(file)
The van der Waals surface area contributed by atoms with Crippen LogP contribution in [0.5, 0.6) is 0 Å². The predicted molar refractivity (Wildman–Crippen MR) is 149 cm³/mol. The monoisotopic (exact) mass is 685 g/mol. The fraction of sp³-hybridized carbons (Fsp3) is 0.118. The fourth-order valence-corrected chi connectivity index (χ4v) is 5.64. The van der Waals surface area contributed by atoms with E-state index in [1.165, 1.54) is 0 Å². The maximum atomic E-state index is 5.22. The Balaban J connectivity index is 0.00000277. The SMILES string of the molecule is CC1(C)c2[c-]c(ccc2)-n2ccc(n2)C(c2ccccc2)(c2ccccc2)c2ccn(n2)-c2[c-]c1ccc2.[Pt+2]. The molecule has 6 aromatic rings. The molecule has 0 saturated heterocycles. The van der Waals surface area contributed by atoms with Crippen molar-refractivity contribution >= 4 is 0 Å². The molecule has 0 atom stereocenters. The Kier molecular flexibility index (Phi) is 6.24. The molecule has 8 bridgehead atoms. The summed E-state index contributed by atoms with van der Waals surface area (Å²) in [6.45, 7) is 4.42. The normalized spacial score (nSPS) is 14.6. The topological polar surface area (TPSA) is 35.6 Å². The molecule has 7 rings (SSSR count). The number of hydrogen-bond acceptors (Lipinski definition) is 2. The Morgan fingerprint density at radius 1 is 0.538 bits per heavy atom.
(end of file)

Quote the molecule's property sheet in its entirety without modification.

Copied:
The van der Waals surface area contributed by atoms with Crippen LogP contribution in [0.5, 0.6) is 0 Å². The predicted molar refractivity (Wildman–Crippen MR) is 149 cm³/mol. The monoisotopic (exact) mass is 685 g/mol. The fraction of sp³-hybridized carbons (Fsp3) is 0.118. The fourth-order valence-corrected chi connectivity index (χ4v) is 5.64. The van der Waals surface area contributed by atoms with E-state index in [1.165, 1.54) is 0 Å². The maximum atomic E-state index is 5.22. The Balaban J connectivity index is 0.00000277. The SMILES string of the molecule is CC1(C)c2[c-]c(ccc2)-n2ccc(n2)C(c2ccccc2)(c2ccccc2)c2ccn(n2)-c2[c-]c1ccc2.[Pt+2]. The molecule has 6 aromatic rings. The molecule has 0 saturated heterocycles. The van der Waals surface area contributed by atoms with Crippen molar-refractivity contribution >= 4 is 0 Å². The molecule has 0 atom stereocenters. The Kier molecular flexibility index (Phi) is 6.24. The molecule has 8 bridgehead atoms. The summed E-state index contributed by atoms with van der Waals surface area (Å²) in [6.45, 7) is 4.42. The normalized spacial score (nSPS) is 14.6. The topological polar surface area (TPSA) is 35.6 Å². The molecule has 7 rings (SSSR count). The number of hydrogen-bond acceptors (Lipinski definition) is 2. The Morgan fingerprint density at radius 1 is 0.538 bits per heavy atom.